The Vaccine Is Authorized for Individuals 5 Through 11 Years of Age
Emergency uses of the vaccine have not been approved or licensed by FDA, but have been authorized by FDA, under an Emergency Use Authorization (EUA) to prevent Coronavirus Disease 2019 (COVID-19) in individuals 5 through 11 years of age. The emergency uses are only authorized for the duration of the declaration that circumstances exist justifying the authorization of emergency use of the medical product under Section 564(b)(1) of the FD&C Act unless the declaration is terminated or authorization revoked sooner.
Find a COVID‑19 Vaccine Near You
What you need to know about the vaccine
Frequently Asked Questions
What Is Emergency Use Authorization?
According to the FDA, "During a public health emergency, the FDA can use its Emergency Use Authorization (EUA) authority to allow the use of unapproved medical products, or unapproved uses of approved medical products, to diagnose, treat, or prevent serious or life-threatening diseases when certain criteria are met, including that there are no adequate, approved, and available alternatives."
Why You Should Consider Vaccinating Your Child
According to the CDC, although children are at a lower risk of becoming severely ill with COVID-19 compared with adults, children can
- Be infected with the virus that causes COVID-19
- Get very sick from COVID-19
- Have both short- and long-term health complications from COVID-19
- Spread COVID-19 to others
Children with underlying medical conditions are more at risk for severe illness from COVID-19 compared with children without underlying medical conditions.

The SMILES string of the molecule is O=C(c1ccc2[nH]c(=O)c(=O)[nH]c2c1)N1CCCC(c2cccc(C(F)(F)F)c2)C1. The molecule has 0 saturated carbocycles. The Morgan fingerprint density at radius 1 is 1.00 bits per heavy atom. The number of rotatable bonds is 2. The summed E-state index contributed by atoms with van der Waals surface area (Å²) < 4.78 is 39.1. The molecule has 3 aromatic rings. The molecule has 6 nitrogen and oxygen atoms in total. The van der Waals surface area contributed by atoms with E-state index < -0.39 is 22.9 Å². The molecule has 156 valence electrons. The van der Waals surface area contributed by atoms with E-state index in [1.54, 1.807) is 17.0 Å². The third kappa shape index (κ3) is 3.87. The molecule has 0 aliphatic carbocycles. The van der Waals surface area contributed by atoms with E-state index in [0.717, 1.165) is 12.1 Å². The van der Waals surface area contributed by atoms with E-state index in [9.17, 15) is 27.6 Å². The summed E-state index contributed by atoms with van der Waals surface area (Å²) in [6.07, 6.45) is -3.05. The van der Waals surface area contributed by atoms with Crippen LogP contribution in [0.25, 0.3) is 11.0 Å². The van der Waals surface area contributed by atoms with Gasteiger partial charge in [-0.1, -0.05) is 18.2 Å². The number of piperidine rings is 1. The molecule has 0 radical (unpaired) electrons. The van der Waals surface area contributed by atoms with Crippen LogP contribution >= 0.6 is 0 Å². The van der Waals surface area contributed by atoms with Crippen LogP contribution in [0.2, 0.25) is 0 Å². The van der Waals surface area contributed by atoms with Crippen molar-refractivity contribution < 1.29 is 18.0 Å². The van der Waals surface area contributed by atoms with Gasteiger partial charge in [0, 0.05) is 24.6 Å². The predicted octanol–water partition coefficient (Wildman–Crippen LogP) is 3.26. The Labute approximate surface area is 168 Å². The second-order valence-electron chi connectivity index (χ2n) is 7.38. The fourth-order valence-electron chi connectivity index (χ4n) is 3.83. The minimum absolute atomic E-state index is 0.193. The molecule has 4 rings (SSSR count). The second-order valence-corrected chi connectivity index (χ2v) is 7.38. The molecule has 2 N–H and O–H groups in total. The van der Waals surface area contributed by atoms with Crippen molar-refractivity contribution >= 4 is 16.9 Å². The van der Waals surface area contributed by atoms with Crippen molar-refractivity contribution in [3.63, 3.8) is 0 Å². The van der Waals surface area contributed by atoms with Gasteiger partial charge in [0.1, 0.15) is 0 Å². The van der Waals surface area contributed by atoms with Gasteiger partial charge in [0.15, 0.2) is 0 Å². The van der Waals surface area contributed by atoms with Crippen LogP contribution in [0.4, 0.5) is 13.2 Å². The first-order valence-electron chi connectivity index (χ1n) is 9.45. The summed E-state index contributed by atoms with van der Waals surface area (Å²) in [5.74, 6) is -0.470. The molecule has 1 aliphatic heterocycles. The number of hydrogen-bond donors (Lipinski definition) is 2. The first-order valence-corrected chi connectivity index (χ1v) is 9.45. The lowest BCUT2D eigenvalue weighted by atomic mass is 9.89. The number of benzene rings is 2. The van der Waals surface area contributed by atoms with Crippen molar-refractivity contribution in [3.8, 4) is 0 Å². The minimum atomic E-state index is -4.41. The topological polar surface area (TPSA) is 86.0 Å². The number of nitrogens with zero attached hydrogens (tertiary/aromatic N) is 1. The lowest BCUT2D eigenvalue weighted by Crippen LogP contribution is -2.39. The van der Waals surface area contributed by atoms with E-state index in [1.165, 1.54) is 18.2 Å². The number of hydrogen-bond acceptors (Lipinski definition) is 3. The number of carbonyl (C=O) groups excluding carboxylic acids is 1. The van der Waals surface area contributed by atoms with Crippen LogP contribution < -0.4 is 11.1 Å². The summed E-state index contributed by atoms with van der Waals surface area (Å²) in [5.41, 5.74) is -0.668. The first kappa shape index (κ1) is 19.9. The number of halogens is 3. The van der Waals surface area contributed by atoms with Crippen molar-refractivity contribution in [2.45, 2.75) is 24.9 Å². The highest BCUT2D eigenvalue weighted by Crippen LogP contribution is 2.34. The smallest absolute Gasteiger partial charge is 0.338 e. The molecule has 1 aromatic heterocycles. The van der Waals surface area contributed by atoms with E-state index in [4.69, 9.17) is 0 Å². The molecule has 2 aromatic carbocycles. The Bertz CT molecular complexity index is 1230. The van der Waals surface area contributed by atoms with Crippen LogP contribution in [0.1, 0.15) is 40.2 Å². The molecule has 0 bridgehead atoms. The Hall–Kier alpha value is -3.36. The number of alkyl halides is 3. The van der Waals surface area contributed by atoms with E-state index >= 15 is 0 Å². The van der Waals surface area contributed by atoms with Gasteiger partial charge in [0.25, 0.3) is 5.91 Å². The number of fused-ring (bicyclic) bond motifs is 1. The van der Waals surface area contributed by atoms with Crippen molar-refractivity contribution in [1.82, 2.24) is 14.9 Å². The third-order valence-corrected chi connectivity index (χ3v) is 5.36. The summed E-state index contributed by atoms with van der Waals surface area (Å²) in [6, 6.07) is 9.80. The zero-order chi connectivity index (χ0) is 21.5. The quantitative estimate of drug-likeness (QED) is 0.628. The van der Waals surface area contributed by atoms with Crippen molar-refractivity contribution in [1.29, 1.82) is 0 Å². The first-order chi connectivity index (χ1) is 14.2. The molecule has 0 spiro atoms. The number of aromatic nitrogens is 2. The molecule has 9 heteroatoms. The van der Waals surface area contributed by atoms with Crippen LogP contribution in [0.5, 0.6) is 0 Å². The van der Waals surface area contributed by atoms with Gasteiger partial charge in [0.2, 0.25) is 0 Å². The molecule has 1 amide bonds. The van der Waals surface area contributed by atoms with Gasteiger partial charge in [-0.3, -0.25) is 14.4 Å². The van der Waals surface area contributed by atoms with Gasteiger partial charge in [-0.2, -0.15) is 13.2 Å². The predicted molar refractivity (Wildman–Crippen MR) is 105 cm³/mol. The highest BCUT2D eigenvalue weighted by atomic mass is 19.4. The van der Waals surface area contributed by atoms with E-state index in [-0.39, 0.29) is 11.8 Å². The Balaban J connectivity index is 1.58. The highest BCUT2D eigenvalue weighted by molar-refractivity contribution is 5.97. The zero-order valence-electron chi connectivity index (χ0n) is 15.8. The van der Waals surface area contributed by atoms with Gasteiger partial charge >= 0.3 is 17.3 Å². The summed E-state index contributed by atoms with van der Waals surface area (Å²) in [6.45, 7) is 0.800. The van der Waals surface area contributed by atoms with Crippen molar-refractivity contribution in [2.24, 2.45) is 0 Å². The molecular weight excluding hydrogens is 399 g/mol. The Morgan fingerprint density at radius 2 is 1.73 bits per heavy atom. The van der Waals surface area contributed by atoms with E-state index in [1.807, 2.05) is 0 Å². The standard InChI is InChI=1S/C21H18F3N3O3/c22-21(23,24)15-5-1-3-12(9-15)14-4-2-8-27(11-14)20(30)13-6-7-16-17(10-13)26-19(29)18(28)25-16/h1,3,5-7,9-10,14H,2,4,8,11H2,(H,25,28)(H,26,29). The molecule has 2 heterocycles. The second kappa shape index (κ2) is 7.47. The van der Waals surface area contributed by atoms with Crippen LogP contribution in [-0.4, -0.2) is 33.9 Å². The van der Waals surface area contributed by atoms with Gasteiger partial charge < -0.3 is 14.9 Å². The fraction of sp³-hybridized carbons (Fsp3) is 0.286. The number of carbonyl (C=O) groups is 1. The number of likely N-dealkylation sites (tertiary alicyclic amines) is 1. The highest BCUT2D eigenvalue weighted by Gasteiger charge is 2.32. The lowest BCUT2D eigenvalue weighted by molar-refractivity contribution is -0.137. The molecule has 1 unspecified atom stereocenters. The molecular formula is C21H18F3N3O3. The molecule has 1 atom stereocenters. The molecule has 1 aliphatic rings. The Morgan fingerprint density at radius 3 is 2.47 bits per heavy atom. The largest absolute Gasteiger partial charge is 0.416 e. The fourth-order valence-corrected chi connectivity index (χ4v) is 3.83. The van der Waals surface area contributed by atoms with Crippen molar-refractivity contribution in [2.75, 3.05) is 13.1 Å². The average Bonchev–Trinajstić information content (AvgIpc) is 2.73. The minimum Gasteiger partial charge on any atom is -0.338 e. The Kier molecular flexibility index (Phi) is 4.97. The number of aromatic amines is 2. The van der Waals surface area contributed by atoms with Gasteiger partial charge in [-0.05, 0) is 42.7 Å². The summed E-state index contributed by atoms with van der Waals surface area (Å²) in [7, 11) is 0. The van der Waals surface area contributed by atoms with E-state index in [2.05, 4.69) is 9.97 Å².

Getting Your Vaccine
The Pfizer-BioNTech COVID-19 Vaccine will be given to your child as an injection into the muscle. The vaccine is administered as a 2-dose series, 3 weeks apart. The vaccine may not protect everyone.
When your child gets the first dose, you will get a vaccination card to show when to return for your child’s next dose(s) of the vaccine. Remember to bring the card when your child returns.
Tell the vaccination provider about all of your child's medical conditions, including if your child:
- has any allergies
- has had myocarditis (inflammation of the heart muscle) or pericarditis (inflammation of the lining outside the heart)
- has a fever
- has a bleeding disorder or is on a blood thinner
- is immunocompromised or is on a medicine that affects your child’s immune system
- is pregnant
- is breastfeeding
- has received another COVID-19 vaccine
- has ever fainted in association with an injection
Knowing More About the Vaccine
There is a remote chance that the vaccine could cause a severe allergic reaction. A severe allergic reaction would usually occur within a few minutes to one hour after getting a dose of the vaccine. For this reason, your child’s vaccination provider may ask your child to stay at the place where your child received the vaccine for monitoring after vaccination. Signs of a severe allergic reaction can include:
- Difficulty breathing
- Swelling of the face and throat
- A fast heartbeat
- A bad rash all over the body
- Dizziness and weakness
Myocarditis (inflammation of the heart muscle) and pericarditis (inflammation of the lining outside the heart) have occurred in some people who have received the vaccine. In most of these people, symptoms began within a few days following receipt of the second dose of vaccine. The chance of having this occur is very low. You should seek medical attention right away if your child has any of the following symptoms after receiving the vaccine: